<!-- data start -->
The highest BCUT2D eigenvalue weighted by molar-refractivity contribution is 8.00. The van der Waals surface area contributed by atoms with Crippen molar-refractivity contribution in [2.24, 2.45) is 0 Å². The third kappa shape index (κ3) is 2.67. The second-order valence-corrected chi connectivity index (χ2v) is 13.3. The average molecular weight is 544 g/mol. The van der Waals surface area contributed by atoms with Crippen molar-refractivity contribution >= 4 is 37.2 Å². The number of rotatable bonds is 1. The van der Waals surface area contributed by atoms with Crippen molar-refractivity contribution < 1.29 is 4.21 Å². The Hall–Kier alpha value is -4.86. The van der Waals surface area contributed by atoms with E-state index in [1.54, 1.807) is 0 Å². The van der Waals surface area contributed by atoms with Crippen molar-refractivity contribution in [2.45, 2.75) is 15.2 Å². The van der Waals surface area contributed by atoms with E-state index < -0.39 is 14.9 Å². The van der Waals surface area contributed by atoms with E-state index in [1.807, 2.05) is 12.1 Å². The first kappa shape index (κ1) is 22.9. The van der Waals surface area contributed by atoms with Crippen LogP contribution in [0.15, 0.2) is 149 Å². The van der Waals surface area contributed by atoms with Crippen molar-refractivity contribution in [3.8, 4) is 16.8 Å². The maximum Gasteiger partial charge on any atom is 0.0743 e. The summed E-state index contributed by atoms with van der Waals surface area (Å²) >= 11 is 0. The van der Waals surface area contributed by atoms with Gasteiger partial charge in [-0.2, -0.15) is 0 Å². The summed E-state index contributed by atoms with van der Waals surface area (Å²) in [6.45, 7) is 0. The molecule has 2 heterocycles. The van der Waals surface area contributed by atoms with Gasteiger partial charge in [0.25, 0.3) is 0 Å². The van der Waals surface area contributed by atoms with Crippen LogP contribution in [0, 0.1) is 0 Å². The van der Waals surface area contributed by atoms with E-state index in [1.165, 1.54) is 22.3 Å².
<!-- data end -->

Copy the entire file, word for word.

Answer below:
The highest BCUT2D eigenvalue weighted by molar-refractivity contribution is 8.00. The van der Waals surface area contributed by atoms with Crippen molar-refractivity contribution in [2.24, 2.45) is 0 Å². The third kappa shape index (κ3) is 2.67. The second-order valence-corrected chi connectivity index (χ2v) is 13.3. The average molecular weight is 544 g/mol. The van der Waals surface area contributed by atoms with Crippen molar-refractivity contribution >= 4 is 37.2 Å². The number of rotatable bonds is 1. The van der Waals surface area contributed by atoms with Crippen molar-refractivity contribution < 1.29 is 4.21 Å². The Hall–Kier alpha value is -4.86. The van der Waals surface area contributed by atoms with E-state index in [1.54, 1.807) is 0 Å². The van der Waals surface area contributed by atoms with Crippen molar-refractivity contribution in [2.45, 2.75) is 15.2 Å². The van der Waals surface area contributed by atoms with E-state index < -0.39 is 14.9 Å². The van der Waals surface area contributed by atoms with E-state index in [1.807, 2.05) is 12.1 Å². The first kappa shape index (κ1) is 22.9. The van der Waals surface area contributed by atoms with Crippen LogP contribution in [0.15, 0.2) is 149 Å². The van der Waals surface area contributed by atoms with Crippen molar-refractivity contribution in [3.8, 4) is 16.8 Å². The maximum Gasteiger partial charge on any atom is 0.0743 e. The summed E-state index contributed by atoms with van der Waals surface area (Å²) >= 11 is 0. The van der Waals surface area contributed by atoms with Gasteiger partial charge in [-0.2, -0.15) is 0 Å². The summed E-state index contributed by atoms with van der Waals surface area (Å²) in [6.45, 7) is 0. The molecule has 2 heterocycles. The van der Waals surface area contributed by atoms with Gasteiger partial charge in [0.25, 0.3) is 0 Å². The van der Waals surface area contributed by atoms with Crippen LogP contribution in [0, 0.1) is 0 Å². The van der Waals surface area contributed by atoms with E-state index in [1.165, 1.54) is 22.3 Å².